Chicago's first weekend in April was unseasonably warm, with temperatures breaking 75 after a week of highs in the 50s. And like clockwork, the gunfire began.
At least fifteen people were shot during the weekend in the city, all of which took place on the South and Southwest sides. No fatalities were reported, according to CBS 2.
The phenomenon is well-known in Chicago, including on the police force, where interim Superintendent Terry Hillard has taken officers from specialized tactical units and reassigned them to the beats in advance of the springtime warm-up. And CeaseFire Illinois, an anti-violence organization with a focus on conflict mediation, told HuffPost Chicago last spring that it braces for the higher temperatures every year.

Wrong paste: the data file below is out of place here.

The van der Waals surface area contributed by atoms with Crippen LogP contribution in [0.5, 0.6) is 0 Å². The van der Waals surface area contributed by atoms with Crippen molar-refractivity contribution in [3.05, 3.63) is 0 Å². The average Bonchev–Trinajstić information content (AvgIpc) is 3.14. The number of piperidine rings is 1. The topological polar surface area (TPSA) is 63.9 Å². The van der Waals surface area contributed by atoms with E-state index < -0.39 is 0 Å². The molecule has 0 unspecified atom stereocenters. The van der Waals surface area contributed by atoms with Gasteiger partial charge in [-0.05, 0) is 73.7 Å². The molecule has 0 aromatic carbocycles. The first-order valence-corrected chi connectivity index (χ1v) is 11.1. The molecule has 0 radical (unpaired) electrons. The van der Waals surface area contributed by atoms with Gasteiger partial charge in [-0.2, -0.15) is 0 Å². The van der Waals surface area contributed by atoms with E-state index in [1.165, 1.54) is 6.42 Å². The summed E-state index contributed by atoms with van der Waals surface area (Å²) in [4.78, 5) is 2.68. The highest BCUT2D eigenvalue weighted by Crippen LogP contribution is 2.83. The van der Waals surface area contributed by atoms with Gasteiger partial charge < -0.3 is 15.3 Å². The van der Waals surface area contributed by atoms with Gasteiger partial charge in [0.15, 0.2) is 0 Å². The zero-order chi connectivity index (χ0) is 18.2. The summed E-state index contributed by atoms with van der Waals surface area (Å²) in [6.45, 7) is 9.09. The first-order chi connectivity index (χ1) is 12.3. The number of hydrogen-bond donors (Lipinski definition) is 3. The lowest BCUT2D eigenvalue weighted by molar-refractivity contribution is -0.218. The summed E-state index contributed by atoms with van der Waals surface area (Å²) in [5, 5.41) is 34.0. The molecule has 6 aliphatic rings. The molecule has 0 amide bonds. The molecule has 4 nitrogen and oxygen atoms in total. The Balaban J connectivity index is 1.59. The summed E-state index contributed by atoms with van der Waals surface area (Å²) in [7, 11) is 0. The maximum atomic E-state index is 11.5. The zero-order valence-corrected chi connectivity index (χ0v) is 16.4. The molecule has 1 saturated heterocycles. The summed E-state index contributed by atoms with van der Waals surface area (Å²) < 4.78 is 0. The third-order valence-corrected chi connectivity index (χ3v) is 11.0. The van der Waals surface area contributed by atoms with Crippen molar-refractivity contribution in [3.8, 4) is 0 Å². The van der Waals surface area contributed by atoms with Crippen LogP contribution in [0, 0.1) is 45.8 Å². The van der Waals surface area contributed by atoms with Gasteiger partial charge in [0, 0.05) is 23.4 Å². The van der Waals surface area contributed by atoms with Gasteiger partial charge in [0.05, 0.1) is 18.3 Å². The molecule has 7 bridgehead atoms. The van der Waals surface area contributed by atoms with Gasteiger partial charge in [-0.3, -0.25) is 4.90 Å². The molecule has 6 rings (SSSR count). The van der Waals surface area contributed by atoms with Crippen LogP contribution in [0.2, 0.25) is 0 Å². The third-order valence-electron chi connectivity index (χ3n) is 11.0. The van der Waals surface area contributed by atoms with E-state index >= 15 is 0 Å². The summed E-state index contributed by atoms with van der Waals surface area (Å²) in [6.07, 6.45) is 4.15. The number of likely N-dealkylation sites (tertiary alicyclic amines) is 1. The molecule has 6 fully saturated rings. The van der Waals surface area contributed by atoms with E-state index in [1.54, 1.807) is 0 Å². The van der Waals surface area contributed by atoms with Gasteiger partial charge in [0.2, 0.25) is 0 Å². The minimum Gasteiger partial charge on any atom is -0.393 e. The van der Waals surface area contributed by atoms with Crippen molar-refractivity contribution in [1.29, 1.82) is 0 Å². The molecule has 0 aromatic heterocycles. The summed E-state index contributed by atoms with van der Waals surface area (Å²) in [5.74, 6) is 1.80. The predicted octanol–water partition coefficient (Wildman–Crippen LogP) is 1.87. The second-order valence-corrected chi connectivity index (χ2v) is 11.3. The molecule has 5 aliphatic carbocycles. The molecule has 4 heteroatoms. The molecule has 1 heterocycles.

"There are half or less than half" the number of shootings in winter as in summer, CeaseFire's data analyst Charlie Ransford said. "Weather does make a difference. [With a] warmer Spring, its natural to think there will be an increase in homicides and shootings."
Already this year, the warm-weather violence has reared its ugly head. When in mid-March the city saw an unusually warm stretch of 48 hours, at least 19 people were shot and one killed.
Temperatures have fallen on Monday, and highs are expected to stay in the 50s throughout the week.